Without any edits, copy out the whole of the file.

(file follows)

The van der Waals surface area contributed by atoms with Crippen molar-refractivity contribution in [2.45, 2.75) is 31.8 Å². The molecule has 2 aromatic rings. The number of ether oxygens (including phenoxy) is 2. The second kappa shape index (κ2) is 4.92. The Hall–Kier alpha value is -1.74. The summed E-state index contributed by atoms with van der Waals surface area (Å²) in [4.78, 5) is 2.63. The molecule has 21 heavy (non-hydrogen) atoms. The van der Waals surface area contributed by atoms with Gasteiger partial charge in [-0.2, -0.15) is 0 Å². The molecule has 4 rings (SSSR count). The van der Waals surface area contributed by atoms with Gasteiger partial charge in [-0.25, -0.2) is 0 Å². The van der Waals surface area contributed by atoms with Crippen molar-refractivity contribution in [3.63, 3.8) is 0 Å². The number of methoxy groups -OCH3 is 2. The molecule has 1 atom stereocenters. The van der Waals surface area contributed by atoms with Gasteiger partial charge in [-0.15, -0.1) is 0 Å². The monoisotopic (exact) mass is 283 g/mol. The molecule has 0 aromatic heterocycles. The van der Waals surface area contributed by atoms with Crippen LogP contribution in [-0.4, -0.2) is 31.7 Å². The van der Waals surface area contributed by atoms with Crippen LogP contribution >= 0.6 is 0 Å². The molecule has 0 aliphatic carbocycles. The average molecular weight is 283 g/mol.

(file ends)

The van der Waals surface area contributed by atoms with Crippen molar-refractivity contribution in [2.45, 2.75) is 31.8 Å². The molecule has 2 aromatic rings. The number of ether oxygens (including phenoxy) is 2. The second kappa shape index (κ2) is 4.92. The Hall–Kier alpha value is -1.74. The summed E-state index contributed by atoms with van der Waals surface area (Å²) in [4.78, 5) is 2.63. The molecule has 21 heavy (non-hydrogen) atoms. The van der Waals surface area contributed by atoms with Gasteiger partial charge in [-0.2, -0.15) is 0 Å². The molecule has 4 rings (SSSR count). The van der Waals surface area contributed by atoms with Gasteiger partial charge in [-0.25, -0.2) is 0 Å². The van der Waals surface area contributed by atoms with Crippen molar-refractivity contribution in [3.63, 3.8) is 0 Å². The number of methoxy groups -OCH3 is 2. The molecule has 1 atom stereocenters. The van der Waals surface area contributed by atoms with Gasteiger partial charge in [-0.15, -0.1) is 0 Å². The monoisotopic (exact) mass is 283 g/mol. The molecule has 0 aromatic heterocycles. The van der Waals surface area contributed by atoms with Crippen LogP contribution in [-0.4, -0.2) is 31.7 Å². The van der Waals surface area contributed by atoms with Crippen LogP contribution >= 0.6 is 0 Å². The molecule has 0 aliphatic carbocycles. The average molecular weight is 283 g/mol.